Why the Next Einstein Can’t Get a Visa

Written by on July 3, 2012 in Business, Economics, Employment, Students, Visas with 2 Comments

By Shelby Pasell

Though Einstein may be a household name in the United States, he was not born here, and he would have a hard time obtaining a visa if he were alive today. In fact, inventors behind most patents in the U.S. were born outside of the country, according to a new report by the Partnership for a New American Economy, and most face huge difficulty in obtaining visas to stay.

The report finds that 76% of patents awarded to the top ten patent-producing U.S. universities had at least one foreign-born inventor. In fact, 54% of patents were awarded to foreign students, postdoctoral fellows, or staff researchers—people who are most likely to face ‘visa hurdles.’ Due to these limitations, the best and brightest consistently struggle to stay in the U.S., slowing research and depriving the U.S. of innovation and a competitive global edge.

Successful patents also create jobs. From 1980-2010, 6,000 new companies were created to commercialize the research done in U.S. universities. In 2008, this translated to 1.6 companies a day, creating countless jobs for American-born workers.

Foreign-born inventors and researchers, however, have very few options for staying in the country. After graduation, most have a small window of time (12-29 months) to stay, during which they must have a job. Often, the logical next step is to be sponsored by an employer for an H-1B visa (a temporary non-immigrant work visa for highly skilled immigrants), which can cost the employer about $6,000. Employers are also required to prove that they are economically stable and can pay salaries in the future, a standard that excludes most new startups, keeping foreign-born workers out of the most innovative positions that many would prefer.

If that doesn’t seem challenging enough, H-1B visas are capped at 65,000 per year—a number that is almost always met before the year is out. In 2012, for example, it only took 72 days before H-1Bs were capped out.

Faced with this reality, some inventors find a way to work through the system or simply get lucky, such as Marios Demetriou, a Greek inventor of a metal that can be molded like plastic, who was able to obtain citizenship through marriage to a U.S. citizen. Or Ankit Agarwal, a biochemical engineer from India who invented artificial skin resistant to bacteria, but was told he would need to wait over five years to obtain a green card, which was “out of the question” in a field that moved so quickly. Against the advice of multiple lawyers, he drained his savings and took out high-interest loans to spend $12,000 dollars applying for an “extraordinary ability” visa, which are extremely difficult to obtain. He was lucky enough to succeed, but for many that is not an option.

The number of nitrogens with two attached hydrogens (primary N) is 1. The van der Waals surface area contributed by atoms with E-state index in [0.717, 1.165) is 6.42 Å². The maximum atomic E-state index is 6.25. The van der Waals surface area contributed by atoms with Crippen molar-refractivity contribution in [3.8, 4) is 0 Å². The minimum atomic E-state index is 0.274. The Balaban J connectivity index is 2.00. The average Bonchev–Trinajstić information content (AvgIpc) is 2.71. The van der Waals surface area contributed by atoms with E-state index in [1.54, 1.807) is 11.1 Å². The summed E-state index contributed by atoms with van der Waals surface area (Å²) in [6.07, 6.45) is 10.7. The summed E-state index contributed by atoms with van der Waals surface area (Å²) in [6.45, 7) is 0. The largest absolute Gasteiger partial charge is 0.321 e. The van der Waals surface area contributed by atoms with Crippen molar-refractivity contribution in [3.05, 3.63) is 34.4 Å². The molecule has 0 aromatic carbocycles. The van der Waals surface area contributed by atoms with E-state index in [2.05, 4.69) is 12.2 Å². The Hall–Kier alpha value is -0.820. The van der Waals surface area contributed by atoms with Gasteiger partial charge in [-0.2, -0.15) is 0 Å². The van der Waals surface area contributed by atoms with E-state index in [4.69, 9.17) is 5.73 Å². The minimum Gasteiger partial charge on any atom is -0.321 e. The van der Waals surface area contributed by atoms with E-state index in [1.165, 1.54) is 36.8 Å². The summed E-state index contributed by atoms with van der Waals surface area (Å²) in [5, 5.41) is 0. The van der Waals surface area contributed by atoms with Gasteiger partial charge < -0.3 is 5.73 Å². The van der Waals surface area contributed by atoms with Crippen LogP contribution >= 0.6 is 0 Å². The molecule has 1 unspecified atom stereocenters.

“Of all the crazy rules in our government, the craziest bar none is that we take the smartest people in the world, we bring them to America, we give them PhDs in technical sciences, and we kick them out to go found great companies outside of America. This is madness,” said Eric Schmidt, former CEO and Executive Chairman of Google.

And Schmidt is not the only one to think this. More than 100 chancellors and presidents of U.S. universities sent a letter to President Obama, Senate Majority Leader Harry Reid, Senate Republican Leader Mitch McConnell, Speaker of the House John Boehner, and Democratic Leader Nancy Pelosi, calling on Congress to “work together to develop a bipartisan solution that ensures our top international graduates have a clear path to a green card, so they can stay and create new American jobs.”

The Partnership for a New American Economy recommends three “budget-neutral” actions Congress could take immediately to address these problems:

  1. Provide green cards to ‘STEM’ (Science, Technology, Engineering, and Mathematics) grads, especially those with advanced degrees from U.S. universities.
  2. Enact a visa for entrepreneurs.
  3. Remove, or at least raise, caps on temporary high-skilled work visas.

Hopefully, Congress will consider the facts, put politics aside, and take a realistic approach to finding solutions to a system that makes it nearly impossible for the best and brightest to stay and thrive in the United States.

Photo by wavebreakmedia ltd.

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  1. David Shaibu says:

    The best moment of progress is the period of acknowledging ones errors. It’s wonderful!

  2. Skilled and talented employers should get some discounts and easy facilities for their stay time and cost of visas. Many of them are lucky enough as you said like ankit agarwal but it doesn’t happen with all.

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